Companies Struggle to Find an ROI on Analytics
Executives across every industry are looking to big data analytics for a competitive advantage. But all too often, analytic investments fail to deliver the goods as promised, according to a recent survey of return on investment (ROI) of sales and marketing analytics.
Last month, ZS Associates released the results of a study of about 450 senior sales and marketing executives for U.S. companies. The study, which was conducted by the Economist Intelligence Unit, found that, while 70 percent of respondents find analytics is either “very” or “extremely important” to their own business, only 2 percent say the analytics have resulted in “broad, positive impact.”
“While nearly all companies invest in analytics, few organizations are getting it right and generating meaningful business impact,” said Dan Wetherill, an associate principal on ZS’s Analytics Process Optimization (APO) team and leader of this study.
The study, called “Broken links: Why analytics investments have yet to pay off,” reflected the analytic perspectives of executives in financial services, healthcare, pharmaceuticals, travel, transportation, IT, and telecommunications. While the study cast a wide net across multiple industries, it focused on a somewhat narrow aspect of analytics pertaining only to sales and marketing.
(For more details about what the study found–and what areas of analytics are the source of the “broken links”–see the infographic at the end of this story.)
Other studies have found more widespread success with analytics. In its “Betting on Big Data” study released last September, Teradata (NYSE: TDC) reported that about two-thirds of companies reported solid results from their investments, while about one-third had yet to find a satisfactory return on their investment in analytics.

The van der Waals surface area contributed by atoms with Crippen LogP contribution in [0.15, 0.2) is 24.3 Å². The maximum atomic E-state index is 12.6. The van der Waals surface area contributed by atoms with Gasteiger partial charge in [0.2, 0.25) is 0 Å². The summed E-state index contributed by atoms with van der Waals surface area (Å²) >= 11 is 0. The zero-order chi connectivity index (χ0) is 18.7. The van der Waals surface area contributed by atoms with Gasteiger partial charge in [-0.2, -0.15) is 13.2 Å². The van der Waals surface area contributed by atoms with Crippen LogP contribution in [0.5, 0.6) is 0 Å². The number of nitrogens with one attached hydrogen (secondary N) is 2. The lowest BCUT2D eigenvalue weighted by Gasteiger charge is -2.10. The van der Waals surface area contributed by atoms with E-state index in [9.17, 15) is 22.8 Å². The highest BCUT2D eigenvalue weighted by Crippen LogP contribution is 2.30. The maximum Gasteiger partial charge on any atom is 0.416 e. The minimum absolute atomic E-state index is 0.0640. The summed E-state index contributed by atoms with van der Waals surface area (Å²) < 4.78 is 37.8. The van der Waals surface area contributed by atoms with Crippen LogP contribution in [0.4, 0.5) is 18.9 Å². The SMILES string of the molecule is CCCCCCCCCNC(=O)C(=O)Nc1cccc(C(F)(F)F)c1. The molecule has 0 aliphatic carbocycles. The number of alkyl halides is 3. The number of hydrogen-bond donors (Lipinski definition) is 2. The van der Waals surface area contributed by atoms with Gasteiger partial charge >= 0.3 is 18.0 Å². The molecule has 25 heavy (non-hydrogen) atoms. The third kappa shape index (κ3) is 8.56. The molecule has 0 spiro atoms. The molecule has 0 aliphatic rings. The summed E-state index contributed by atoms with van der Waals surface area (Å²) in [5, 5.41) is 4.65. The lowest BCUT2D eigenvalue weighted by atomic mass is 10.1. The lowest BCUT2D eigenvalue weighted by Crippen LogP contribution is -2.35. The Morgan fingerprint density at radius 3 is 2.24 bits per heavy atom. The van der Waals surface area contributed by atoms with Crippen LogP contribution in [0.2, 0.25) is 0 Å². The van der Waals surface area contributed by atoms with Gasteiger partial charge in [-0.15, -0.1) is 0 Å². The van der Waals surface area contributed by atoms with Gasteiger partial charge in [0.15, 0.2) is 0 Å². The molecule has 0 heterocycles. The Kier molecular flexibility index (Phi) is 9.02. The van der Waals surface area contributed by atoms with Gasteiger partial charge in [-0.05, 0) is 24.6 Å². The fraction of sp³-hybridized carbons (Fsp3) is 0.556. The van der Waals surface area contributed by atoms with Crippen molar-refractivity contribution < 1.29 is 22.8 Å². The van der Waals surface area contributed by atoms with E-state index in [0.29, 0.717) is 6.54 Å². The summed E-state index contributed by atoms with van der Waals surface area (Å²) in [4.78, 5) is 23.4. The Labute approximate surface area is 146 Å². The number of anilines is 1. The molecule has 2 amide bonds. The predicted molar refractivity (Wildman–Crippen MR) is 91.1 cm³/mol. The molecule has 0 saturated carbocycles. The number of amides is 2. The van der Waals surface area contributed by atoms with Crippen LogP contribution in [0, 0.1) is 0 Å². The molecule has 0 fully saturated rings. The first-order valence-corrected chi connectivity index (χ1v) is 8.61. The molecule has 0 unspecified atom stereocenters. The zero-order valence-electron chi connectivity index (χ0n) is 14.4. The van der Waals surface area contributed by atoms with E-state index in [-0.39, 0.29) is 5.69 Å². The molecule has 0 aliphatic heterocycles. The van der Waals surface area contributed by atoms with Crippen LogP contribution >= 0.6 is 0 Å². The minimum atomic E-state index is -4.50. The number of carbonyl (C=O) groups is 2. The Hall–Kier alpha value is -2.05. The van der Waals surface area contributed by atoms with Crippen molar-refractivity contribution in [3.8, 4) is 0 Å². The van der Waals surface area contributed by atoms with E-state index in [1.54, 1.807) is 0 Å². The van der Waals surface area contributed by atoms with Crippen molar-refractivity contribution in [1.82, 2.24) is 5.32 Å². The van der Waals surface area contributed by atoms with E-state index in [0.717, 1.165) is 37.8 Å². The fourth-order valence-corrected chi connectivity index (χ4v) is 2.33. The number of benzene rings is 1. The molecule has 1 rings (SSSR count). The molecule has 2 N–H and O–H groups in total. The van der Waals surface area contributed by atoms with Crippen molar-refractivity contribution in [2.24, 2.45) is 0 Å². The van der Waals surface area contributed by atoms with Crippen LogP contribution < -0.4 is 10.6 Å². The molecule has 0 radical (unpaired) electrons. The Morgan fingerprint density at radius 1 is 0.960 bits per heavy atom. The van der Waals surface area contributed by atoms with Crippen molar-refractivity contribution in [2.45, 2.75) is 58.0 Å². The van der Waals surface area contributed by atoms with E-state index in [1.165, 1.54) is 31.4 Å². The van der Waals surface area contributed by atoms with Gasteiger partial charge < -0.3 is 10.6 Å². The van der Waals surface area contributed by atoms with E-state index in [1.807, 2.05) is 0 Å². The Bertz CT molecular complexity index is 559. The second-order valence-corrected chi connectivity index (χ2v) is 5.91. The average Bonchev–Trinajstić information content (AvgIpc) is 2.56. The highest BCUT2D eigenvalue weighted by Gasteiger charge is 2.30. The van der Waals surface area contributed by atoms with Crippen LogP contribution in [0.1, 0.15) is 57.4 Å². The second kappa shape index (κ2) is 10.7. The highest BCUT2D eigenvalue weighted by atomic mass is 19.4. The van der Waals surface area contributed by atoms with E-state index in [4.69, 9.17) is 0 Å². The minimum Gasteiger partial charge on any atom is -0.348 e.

However, even in the Teradata study, the average return gained from analytic investment was on the order of 1 to 3 percent. Those may not be the type of earth-shaking numbers that one would expect from a technology that receives so much attention. But the Teradata numbers do reflect the fact that most of the companies involved with the study were large corporations, where even small fractions can translate into big dollars.
One common theme found across both the ZS Associates study and the Teradata study was the need to embed analytic thinking into the company and to make analytic processes just a daily part of doing business.
“Our study indicates that strong collaboration between executives and analytics professionals and a willingness to embed analytics processes more closely into the fabric of the business can help companies increase customer engagement and profits,” ZS Associates’ Wetherill says.
Cloud-based analytic services already dominate in sales and marketing analytics. According to the survey, more than 90 percent of comapines have invested in cloud-based big data infrastructure or are planning to do so. However, only 8 percent have integrated it into their overall analytics, the survey found.
Big data analytics is well on its way to becoming a ubiquitous part of doing business. The market for tools and services is expanding rapidly, and some well-publicized analytic gains have whet the appetites of executives who would like to replicate them at their shops.
But despite the hype and the promise surrounding big data analytics, getting analytics right isn’t easy, and requires a lot of dedication, focus, and hard work.
“As our research illustrates, there’s been substantial progress on the technology side of sales and marketing analytics,” said Gilda Stahl, the EIU’s managing editor of content solutions. “On the business side, however—i.e., making sure the organization actually uses and benefits from this capability—companies are still struggling. Those who get it right in the near future will have an important competitive advantage.”